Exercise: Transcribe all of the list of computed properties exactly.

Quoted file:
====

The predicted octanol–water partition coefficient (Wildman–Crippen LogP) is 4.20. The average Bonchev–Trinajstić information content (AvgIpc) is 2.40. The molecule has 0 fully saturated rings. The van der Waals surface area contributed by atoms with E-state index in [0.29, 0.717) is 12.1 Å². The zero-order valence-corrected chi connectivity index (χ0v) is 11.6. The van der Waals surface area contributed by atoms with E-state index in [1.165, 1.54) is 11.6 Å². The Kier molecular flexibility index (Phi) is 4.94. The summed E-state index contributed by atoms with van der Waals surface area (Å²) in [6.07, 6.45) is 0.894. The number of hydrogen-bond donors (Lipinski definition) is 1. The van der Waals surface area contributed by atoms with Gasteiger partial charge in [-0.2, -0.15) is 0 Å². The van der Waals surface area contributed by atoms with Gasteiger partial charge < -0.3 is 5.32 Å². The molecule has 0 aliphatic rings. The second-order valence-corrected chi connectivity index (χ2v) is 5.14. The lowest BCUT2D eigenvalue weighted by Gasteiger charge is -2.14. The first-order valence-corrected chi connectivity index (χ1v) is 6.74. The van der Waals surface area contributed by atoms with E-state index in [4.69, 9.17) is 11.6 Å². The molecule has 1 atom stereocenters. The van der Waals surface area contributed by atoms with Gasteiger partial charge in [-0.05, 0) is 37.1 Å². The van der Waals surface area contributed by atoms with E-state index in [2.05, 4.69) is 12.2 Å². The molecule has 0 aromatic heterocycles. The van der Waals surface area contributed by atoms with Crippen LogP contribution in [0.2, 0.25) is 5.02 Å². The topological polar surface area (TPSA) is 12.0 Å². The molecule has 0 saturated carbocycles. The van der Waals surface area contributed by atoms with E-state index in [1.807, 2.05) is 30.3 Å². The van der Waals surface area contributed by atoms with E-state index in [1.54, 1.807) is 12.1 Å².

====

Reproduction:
The predicted octanol–water partition coefficient (Wildman–Crippen LogP) is 4.20. The average Bonchev–Trinajstić information content (AvgIpc) is 2.40. The molecule has 0 fully saturated rings. The van der Waals surface area contributed by atoms with E-state index in [0.29, 0.717) is 12.1 Å². The zero-order valence-corrected chi connectivity index (χ0v) is 11.6. The van der Waals surface area contributed by atoms with E-state index in [1.165, 1.54) is 11.6 Å². The Kier molecular flexibility index (Phi) is 4.94. The summed E-state index contributed by atoms with van der Waals surface area (Å²) in [6.07, 6.45) is 0.894. The number of hydrogen-bond donors (Lipinski definition) is 1. The van der Waals surface area contributed by atoms with Gasteiger partial charge in [-0.2, -0.15) is 0 Å². The van der Waals surface area contributed by atoms with Gasteiger partial charge < -0.3 is 5.32 Å². The molecule has 0 aliphatic rings. The second-order valence-corrected chi connectivity index (χ2v) is 5.14. The lowest BCUT2D eigenvalue weighted by Gasteiger charge is -2.14. The first-order valence-corrected chi connectivity index (χ1v) is 6.74. The van der Waals surface area contributed by atoms with E-state index in [4.69, 9.17) is 11.6 Å². The molecule has 1 atom stereocenters. The van der Waals surface area contributed by atoms with Gasteiger partial charge in [-0.05, 0) is 37.1 Å². The van der Waals surface area contributed by atoms with E-state index in [2.05, 4.69) is 12.2 Å². The molecule has 0 aromatic heterocycles. The van der Waals surface area contributed by atoms with Crippen LogP contribution in [0.2, 0.25) is 5.02 Å². The topological polar surface area (TPSA) is 12.0 Å². The molecule has 0 saturated carbocycles. The van der Waals surface area contributed by atoms with E-state index in [1.807, 2.05) is 30.3 Å². The van der Waals surface area contributed by atoms with E-state index in [1.54, 1.807) is 12.1 Å².